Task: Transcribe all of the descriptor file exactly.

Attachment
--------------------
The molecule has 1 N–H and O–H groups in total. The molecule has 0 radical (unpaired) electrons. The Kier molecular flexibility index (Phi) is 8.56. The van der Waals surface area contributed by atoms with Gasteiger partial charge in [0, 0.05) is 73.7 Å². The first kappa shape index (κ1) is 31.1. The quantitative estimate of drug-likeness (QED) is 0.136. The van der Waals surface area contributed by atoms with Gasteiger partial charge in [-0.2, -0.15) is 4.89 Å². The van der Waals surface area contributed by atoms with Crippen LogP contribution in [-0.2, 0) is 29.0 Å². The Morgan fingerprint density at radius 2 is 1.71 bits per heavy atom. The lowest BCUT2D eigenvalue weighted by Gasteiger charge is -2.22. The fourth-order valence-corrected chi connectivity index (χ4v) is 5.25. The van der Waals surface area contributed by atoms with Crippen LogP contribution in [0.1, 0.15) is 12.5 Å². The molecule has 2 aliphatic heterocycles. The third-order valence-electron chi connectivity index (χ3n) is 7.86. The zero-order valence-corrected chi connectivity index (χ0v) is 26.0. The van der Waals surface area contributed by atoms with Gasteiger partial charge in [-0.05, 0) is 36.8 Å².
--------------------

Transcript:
The molecule has 1 N–H and O–H groups in total. The molecule has 0 radical (unpaired) electrons. The Kier molecular flexibility index (Phi) is 8.56. The van der Waals surface area contributed by atoms with Gasteiger partial charge in [0, 0.05) is 73.7 Å². The first kappa shape index (κ1) is 31.1. The quantitative estimate of drug-likeness (QED) is 0.136. The van der Waals surface area contributed by atoms with Gasteiger partial charge in [-0.2, -0.15) is 4.89 Å². The van der Waals surface area contributed by atoms with Crippen LogP contribution in [-0.2, 0) is 29.0 Å². The Morgan fingerprint density at radius 2 is 1.71 bits per heavy atom. The lowest BCUT2D eigenvalue weighted by Gasteiger charge is -2.22. The fourth-order valence-corrected chi connectivity index (χ4v) is 5.25. The van der Waals surface area contributed by atoms with Crippen LogP contribution in [0.1, 0.15) is 12.5 Å². The molecule has 2 aliphatic heterocycles. The third-order valence-electron chi connectivity index (χ3n) is 7.86. The zero-order valence-corrected chi connectivity index (χ0v) is 26.0. The van der Waals surface area contributed by atoms with Gasteiger partial charge in [-0.05, 0) is 36.8 Å².